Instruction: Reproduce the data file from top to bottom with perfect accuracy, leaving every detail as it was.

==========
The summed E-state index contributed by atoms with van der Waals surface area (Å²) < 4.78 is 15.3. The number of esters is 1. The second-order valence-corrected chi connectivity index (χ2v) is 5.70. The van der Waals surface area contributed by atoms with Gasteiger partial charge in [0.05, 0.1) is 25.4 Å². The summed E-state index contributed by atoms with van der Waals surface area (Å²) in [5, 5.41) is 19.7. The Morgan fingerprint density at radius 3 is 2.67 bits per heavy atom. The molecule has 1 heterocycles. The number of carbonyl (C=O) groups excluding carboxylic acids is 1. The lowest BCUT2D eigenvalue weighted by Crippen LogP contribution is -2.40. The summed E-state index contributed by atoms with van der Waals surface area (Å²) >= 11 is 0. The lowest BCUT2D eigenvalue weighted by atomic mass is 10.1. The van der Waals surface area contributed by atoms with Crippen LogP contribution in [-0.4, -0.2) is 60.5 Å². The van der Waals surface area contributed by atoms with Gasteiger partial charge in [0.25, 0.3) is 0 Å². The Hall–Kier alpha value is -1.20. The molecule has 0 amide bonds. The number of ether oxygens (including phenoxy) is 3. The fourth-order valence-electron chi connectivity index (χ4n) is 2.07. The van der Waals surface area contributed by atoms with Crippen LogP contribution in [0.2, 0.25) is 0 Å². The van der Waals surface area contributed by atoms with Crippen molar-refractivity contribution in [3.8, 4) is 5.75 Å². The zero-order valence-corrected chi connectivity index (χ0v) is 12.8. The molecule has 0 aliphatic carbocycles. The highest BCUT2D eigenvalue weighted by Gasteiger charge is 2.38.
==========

The summed E-state index contributed by atoms with van der Waals surface area (Å²) < 4.78 is 15.3. The number of esters is 1. The second-order valence-corrected chi connectivity index (χ2v) is 5.70. The van der Waals surface area contributed by atoms with Gasteiger partial charge in [0.05, 0.1) is 25.4 Å². The summed E-state index contributed by atoms with van der Waals surface area (Å²) in [5, 5.41) is 19.7. The Morgan fingerprint density at radius 3 is 2.67 bits per heavy atom. The molecule has 1 heterocycles. The number of carbonyl (C=O) groups excluding carboxylic acids is 1. The lowest BCUT2D eigenvalue weighted by Crippen LogP contribution is -2.40. The summed E-state index contributed by atoms with van der Waals surface area (Å²) >= 11 is 0. The lowest BCUT2D eigenvalue weighted by atomic mass is 10.1. The van der Waals surface area contributed by atoms with Crippen LogP contribution in [-0.4, -0.2) is 60.5 Å². The van der Waals surface area contributed by atoms with Gasteiger partial charge in [0.25, 0.3) is 0 Å². The Hall–Kier alpha value is -1.20. The molecule has 0 amide bonds. The number of ether oxygens (including phenoxy) is 3. The fourth-order valence-electron chi connectivity index (χ4n) is 2.07. The van der Waals surface area contributed by atoms with Crippen LogP contribution in [0.2, 0.25) is 0 Å². The van der Waals surface area contributed by atoms with Crippen molar-refractivity contribution in [3.8, 4) is 5.75 Å². The zero-order valence-corrected chi connectivity index (χ0v) is 12.8. The molecule has 0 aliphatic carbocycles. The highest BCUT2D eigenvalue weighted by Gasteiger charge is 2.38.